Evaluating the critical source area concept of phosphorus loss from soils to water-bodies in agricultural catchments

M. Shore, P. Jordan, P.-E. Mellander, M. Kelly-Quinn, D.P. Wall, P.N.C. Murphy, A.R. Melland

Research output: Contribution to journalArticle

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Abstract

Abstract Using data collected from six basins located across two hydrologically contrasting agricultural catchments, this study investigated whether transport metrics alone provide better estimates of storm phosphorus (P) loss from basins than critical source area (CSA) metrics which combine source factors as well. Concentrations and loads of P in quickflow (QF) were measured at basin outlets during four storm events and were compared with dynamic (QF magnitude) and static (extent of highly-connected, poorly-drained soils) transport metrics and a {CSA} metric (extent of highly-connected, poorly-drained soils with excess plant-available P). Pairwise comparisons between basins with similar {CSA} risks but contrasting {QF} magnitudes showed that {QF} flow-weighted mean {TRP} (total molybdate-reactive P) concentrations and loads were frequently (at least 11 of 14 comparisons) more than 40% higher in basins with the highest {QF} magnitudes. Furthermore, static transport metrics reliably discerned relative {QF} magnitudes. However, particulate P (PP) concentrations were often (6 of 14 comparisons) higher in basins with the lowest {QF} magnitudes, most likely due to soil-management activities (e.g. ploughing), in these predominantly arable basins at these times. Pairwise comparisons between basins with contrasting {CSA} risks and similar {QF} magnitudes showed that {TRP} and {PP} concentrations and loads did not reflect trends in {CSA} risk or {QF} magnitude. Static transport metrics did not discern relative {QF} magnitudes between these basins. In basins with contrasting transport risks, storm {TRP} concentrations and loads were well differentiated by dynamic or static transport metrics alone, regardless of differences in soil P. In basins with similar transport risks, dynamic transport metrics and P source information additional to soil P may be required to predict relative storm {TRP} concentrations and loads. Regardless of differences in transport risk, information on land use and management, may be required to predict relative differences in storm {PP} concentrations between these agricultural basins.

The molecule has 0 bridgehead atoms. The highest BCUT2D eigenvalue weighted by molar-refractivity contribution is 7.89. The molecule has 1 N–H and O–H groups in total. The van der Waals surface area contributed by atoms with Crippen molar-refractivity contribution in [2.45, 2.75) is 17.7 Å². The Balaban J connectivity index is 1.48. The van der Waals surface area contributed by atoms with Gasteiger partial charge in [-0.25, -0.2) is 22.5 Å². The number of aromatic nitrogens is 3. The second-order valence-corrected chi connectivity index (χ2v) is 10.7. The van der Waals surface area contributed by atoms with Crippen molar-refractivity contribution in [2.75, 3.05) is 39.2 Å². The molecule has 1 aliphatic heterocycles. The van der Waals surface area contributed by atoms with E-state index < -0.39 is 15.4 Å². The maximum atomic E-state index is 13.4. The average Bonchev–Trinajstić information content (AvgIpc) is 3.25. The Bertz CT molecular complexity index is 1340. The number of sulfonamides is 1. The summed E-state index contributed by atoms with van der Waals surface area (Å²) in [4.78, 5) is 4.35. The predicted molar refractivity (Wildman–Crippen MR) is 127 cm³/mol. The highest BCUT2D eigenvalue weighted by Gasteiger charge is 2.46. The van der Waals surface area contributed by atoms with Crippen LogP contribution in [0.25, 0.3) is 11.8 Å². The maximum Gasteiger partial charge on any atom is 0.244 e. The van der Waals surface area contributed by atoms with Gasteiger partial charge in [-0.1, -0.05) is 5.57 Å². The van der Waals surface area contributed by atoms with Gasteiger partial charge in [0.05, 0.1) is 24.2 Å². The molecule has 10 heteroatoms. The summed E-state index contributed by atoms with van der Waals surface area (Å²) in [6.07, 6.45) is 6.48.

LanguageEnglish
Pages405-415
JournalScience of the Total Environment
Volume490
Issue number0
DOIs
Publication statusPublished - 2014

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agricultural catchment
phosphorus
basin
soil
water body
loss
soil management
plowing
land management

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Shore, M. ; Jordan, P. ; Mellander, P.-E. ; Kelly-Quinn, M. ; Wall, D.P. ; Murphy, P.N.C. ; Melland, A.R. / Evaluating the critical source area concept of phosphorus loss from soils to water-bodies in agricultural catchments. In: Science of the Total Environment. 2014 ; Vol. 490, No. 0. pp. 405-415.
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Evaluating the critical source area concept of phosphorus loss from soils to water-bodies in agricultural catchments. / Shore, M.; Jordan, P.; Mellander, P.-E.; Kelly-Quinn, M.; Wall, D.P.; Murphy, P.N.C.; Melland, A.R.

In: Science of the Total Environment, Vol. 490, No. 0, 2014, p. 405-415.

Research output: Contribution to journalArticle

TY - JOUR

T1 - Evaluating the critical source area concept of phosphorus loss from soils to water-bodies in agricultural catchments

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AU - Jordan, P.

AU - Mellander, P.-E.

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AU - Murphy, P.N.C.